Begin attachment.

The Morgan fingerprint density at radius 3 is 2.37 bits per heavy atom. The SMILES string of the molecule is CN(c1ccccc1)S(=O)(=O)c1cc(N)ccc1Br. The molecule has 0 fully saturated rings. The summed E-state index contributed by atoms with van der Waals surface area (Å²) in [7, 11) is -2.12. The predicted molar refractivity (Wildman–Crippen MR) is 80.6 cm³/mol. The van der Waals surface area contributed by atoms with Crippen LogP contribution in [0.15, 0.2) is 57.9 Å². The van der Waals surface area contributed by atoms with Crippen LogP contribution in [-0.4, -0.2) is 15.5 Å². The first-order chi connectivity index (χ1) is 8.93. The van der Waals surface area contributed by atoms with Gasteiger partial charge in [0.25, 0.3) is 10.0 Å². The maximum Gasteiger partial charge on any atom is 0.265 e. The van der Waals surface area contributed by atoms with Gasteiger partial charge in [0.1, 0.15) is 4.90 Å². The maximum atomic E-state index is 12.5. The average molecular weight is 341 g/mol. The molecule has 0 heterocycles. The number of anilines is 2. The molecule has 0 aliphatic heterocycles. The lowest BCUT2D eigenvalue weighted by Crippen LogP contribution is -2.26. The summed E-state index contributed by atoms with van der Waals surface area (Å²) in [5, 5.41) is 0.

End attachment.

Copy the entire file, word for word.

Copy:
The Morgan fingerprint density at radius 3 is 2.37 bits per heavy atom. The SMILES string of the molecule is CN(c1ccccc1)S(=O)(=O)c1cc(N)ccc1Br. The molecule has 0 fully saturated rings. The summed E-state index contributed by atoms with van der Waals surface area (Å²) in [7, 11) is -2.12. The predicted molar refractivity (Wildman–Crippen MR) is 80.6 cm³/mol. The van der Waals surface area contributed by atoms with Crippen LogP contribution in [0.15, 0.2) is 57.9 Å². The van der Waals surface area contributed by atoms with Crippen LogP contribution in [-0.4, -0.2) is 15.5 Å². The first-order chi connectivity index (χ1) is 8.93. The van der Waals surface area contributed by atoms with Gasteiger partial charge in [0.25, 0.3) is 10.0 Å². The maximum Gasteiger partial charge on any atom is 0.265 e. The van der Waals surface area contributed by atoms with Gasteiger partial charge in [0.1, 0.15) is 4.90 Å². The maximum atomic E-state index is 12.5. The average molecular weight is 341 g/mol. The molecule has 0 heterocycles. The number of anilines is 2. The molecule has 0 aliphatic heterocycles. The lowest BCUT2D eigenvalue weighted by Crippen LogP contribution is -2.26. The summed E-state index contributed by atoms with van der Waals surface area (Å²) in [5, 5.41) is 0.